I hope everyone had a wonderful Deepavali yesterday. I know I did, even if I didn’t visit any friends or attend any open houses. I had a friend return from Roswell, New Mexico for a few weeks’ holiday in Malaysia. Her husband is coming later this month but while she was here, I made some plans and took her out for lunch yesterday. After our meal, we headed back to my condo for some catching-up. It didn’t seem long that she left Malaysia to further her studies but it did seem like forever before she came back here last weekend. We spent the entire afternoon and evening exchanging life tales on my living room carpet while my cat, Loki, had a ball of a time dashing back and forth (and occasionally crashing into the sliding door and/or dining table legs). What a silly cat. I guess he enjoyed Deepavali as much too, because it was one of those days when he was allowed out of the cat room.
Even the weather was so fine yesterday. From the balcony of my ninth floor unit, the heavy rain clouds brought forth a bright blue day and a sea of white soft clouds that make you wish you could fly upwards to Heaven and sit on those clouds while having a spot of tea and scones with God. Why not.
Evening came and went and again, from my balcony, you can see a streak of orange and red across the skies. Ever since moving out of my parents’ home in a terrace house and into a high-rise condominium, I’ve been able to catch sunsets like this almost on a daily basis. Except on hazy days.
What did you guys do on Deepavali? Did you pay any friends a visit and gate-crashed their Deepavali celebrations? Or were you properly invited to sit down with your friends and their family members for a decent vegetarian meal? Some of us Malaysians have been known to have so many friends who celebrate Deepavali that we’d do a Deepavali hop from one open house to another. And end up with a food baby (defined as “a protruding stomach caused by eating a large quantity of food and supposedly resembling that of a woman in the early stages of pregnancy.” – Urban Dictionary).
Not sure what Deepavali is all about? Here, let me help you out with that.
The history of Deepavali, better known as Diwali, is chock-full of legends tied to the stories of Hindu religious scriptures, mostly the Puranas. The theme of the legends centres on the classic truth of good over evil, with a difference in characters and presentation mode. Also known as the ‘Festival of Lights’, the act of lighting lamps is equivalent to lighting the lamp of knowledge within us to reflect upon and understand the significance of each of the five days of festivities, and to bring out the thoughts in our day-to-day lives.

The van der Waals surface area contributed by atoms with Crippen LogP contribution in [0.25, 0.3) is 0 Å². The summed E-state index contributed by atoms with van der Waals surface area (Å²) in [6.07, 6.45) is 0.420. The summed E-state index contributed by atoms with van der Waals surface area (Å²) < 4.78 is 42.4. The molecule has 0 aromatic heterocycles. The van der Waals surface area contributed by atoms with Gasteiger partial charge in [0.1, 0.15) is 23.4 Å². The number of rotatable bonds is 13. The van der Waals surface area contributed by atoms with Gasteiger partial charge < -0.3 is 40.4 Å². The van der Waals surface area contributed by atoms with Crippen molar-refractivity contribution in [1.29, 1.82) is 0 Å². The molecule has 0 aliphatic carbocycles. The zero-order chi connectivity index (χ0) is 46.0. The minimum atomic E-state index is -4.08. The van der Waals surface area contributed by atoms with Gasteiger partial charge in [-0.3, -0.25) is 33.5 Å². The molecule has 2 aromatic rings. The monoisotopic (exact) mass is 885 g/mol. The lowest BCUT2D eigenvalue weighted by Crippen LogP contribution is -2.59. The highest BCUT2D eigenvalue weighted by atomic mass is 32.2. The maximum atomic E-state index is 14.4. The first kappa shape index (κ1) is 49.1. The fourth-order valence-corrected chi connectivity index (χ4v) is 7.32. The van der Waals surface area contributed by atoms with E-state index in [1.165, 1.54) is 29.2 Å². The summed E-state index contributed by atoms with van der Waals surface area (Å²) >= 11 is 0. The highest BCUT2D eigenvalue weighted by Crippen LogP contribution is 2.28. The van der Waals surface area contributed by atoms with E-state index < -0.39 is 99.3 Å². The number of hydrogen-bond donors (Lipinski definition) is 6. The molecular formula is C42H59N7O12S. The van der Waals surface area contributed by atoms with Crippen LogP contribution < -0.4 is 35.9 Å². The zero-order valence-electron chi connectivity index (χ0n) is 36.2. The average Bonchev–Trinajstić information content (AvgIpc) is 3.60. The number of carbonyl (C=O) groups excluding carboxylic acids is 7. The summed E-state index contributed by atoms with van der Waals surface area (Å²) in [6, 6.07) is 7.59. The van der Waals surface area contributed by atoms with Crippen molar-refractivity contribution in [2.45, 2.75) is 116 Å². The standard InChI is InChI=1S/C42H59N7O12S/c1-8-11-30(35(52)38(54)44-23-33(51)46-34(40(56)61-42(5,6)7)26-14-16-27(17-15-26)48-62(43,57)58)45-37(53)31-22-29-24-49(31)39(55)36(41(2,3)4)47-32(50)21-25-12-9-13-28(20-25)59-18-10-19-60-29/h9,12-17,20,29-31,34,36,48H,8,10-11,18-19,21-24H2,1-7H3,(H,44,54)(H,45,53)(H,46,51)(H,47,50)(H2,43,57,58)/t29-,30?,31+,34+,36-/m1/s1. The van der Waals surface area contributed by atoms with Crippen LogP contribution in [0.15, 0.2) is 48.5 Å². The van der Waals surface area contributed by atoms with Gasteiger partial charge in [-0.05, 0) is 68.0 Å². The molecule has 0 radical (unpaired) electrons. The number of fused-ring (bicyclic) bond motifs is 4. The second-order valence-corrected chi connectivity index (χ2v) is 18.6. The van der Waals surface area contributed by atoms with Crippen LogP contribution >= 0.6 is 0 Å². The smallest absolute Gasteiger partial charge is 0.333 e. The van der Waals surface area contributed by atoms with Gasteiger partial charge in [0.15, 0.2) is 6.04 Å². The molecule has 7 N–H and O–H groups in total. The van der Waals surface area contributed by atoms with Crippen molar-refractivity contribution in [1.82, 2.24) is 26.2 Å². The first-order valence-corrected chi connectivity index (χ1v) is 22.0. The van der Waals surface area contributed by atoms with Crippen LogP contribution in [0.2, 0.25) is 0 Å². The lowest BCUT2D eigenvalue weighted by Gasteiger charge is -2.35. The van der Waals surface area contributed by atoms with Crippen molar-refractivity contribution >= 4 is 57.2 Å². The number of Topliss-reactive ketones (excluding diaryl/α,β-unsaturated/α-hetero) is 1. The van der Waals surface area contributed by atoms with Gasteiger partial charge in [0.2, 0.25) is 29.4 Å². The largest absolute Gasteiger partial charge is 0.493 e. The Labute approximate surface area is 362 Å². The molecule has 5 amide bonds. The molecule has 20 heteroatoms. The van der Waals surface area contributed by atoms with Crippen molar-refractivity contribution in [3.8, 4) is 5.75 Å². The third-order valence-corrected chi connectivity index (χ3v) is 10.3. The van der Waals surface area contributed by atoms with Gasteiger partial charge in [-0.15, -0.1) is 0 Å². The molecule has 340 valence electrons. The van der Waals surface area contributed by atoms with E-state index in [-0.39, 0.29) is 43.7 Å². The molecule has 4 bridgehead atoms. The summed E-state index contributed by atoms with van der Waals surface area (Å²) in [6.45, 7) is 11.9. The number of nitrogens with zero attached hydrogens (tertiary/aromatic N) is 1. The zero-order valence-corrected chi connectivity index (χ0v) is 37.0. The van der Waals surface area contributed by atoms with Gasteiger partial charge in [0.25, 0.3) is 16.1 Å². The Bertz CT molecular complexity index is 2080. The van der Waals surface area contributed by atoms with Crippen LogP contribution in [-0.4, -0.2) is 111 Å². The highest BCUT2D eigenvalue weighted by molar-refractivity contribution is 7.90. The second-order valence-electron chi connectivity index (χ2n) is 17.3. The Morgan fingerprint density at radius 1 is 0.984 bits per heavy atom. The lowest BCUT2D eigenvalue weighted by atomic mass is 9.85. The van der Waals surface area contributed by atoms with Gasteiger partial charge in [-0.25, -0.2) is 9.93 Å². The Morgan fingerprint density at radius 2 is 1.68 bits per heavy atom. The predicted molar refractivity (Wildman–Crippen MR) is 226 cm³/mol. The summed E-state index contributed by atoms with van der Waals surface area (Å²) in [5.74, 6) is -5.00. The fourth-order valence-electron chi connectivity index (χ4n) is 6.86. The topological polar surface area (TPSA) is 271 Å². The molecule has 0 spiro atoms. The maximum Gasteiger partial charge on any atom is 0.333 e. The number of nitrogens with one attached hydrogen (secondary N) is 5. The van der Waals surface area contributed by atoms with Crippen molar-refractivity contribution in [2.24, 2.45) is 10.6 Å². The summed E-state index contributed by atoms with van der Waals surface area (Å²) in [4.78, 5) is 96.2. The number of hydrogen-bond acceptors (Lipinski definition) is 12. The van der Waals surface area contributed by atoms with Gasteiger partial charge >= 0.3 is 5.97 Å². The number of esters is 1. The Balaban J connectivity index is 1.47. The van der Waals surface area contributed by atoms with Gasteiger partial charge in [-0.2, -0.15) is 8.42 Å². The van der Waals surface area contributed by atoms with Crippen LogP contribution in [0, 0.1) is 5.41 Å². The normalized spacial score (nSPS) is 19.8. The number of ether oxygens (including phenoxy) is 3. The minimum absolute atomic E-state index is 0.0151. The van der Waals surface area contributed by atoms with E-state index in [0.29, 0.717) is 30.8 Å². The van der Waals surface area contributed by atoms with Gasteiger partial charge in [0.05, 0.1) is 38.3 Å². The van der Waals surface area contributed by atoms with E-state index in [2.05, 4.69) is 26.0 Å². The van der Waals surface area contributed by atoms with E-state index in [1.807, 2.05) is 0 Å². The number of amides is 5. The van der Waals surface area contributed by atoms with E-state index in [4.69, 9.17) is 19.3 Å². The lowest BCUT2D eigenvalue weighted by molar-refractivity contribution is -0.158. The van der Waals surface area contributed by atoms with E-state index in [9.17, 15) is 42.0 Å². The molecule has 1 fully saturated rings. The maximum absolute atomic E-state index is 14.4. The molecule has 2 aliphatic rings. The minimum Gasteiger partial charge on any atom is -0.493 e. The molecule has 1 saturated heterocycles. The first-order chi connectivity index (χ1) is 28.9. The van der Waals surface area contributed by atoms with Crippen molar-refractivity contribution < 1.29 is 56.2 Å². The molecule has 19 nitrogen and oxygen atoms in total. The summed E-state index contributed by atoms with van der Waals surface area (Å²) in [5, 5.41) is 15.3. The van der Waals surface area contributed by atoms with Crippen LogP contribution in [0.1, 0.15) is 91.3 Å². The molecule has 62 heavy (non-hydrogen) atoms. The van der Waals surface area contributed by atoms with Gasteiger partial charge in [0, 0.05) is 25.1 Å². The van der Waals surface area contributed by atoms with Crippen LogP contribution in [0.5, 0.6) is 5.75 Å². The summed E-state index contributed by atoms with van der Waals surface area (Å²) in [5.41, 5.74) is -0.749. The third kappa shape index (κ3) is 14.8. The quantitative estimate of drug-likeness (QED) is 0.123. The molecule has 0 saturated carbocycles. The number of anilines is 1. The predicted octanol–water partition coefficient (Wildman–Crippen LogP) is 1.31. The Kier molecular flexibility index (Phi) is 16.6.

I have always thought that Deepavali was just a one-day event. I think many of us who don’t celebrate the festival would easily assume that. What’s worse, though, is that Deepavali is only given a one day public holiday in Malaysia, causing the rest of us to think that it’s only a one-day celebration. Actually, there is five days tied to this festive period, and here are the reasons why:
- The first day is called ‘Dhanvantari Triodasi or Dhanwantari Triodasi‘, otherwise abbreviated as ‘Dhan Theras‘.
- The second day is called ‘Narak Chaturdasi‘. It is the 14th lunar day (thithi) of the dark forthnight of the month of Kartik and the eve of Diwali. On this day, Lord Krishna destroyed the demon Narakasur and freed the world from fear.
- The third day is the actual Diwali, when worship for Mother Lakshmi is performed.
- The fourth day is called ‘Goverdhan Pooja‘ is performed.
- The fifth day is called ‘Bhratri Dooj‘, and it is a day that is dedicated to sisters.
So, there you go. Diwali is actually a five-day celebration! And to think we always thought it was a one-day thing. Here are a couple of Diwali variations, one for the Sikh and the other for Jain.
The Sikh Diwali Festival is celebrated as the return of the sixth Sikh Guru, Guru Hargobind Ji, from the captivity of the city, Gwailor. As a commemoration of his undying love for Sikhism, the townsfolk lit the way to Harmandhir Sahib (a reference to the Golden Temple) in his honour.
The Jain Diwali Festival celebrates the Nirvana of Lord Mahavira who established the dharma. Lord Mahavira was born as Vardhamana on Chaitra Shukla 13th in the Nata clan at Khattiya-kundapura, near Vaishali, and had obtained Kevala Gyana on Vishakha Shukla 10 at the Jambhraka village on the banks of Rijukula river at the age of 42.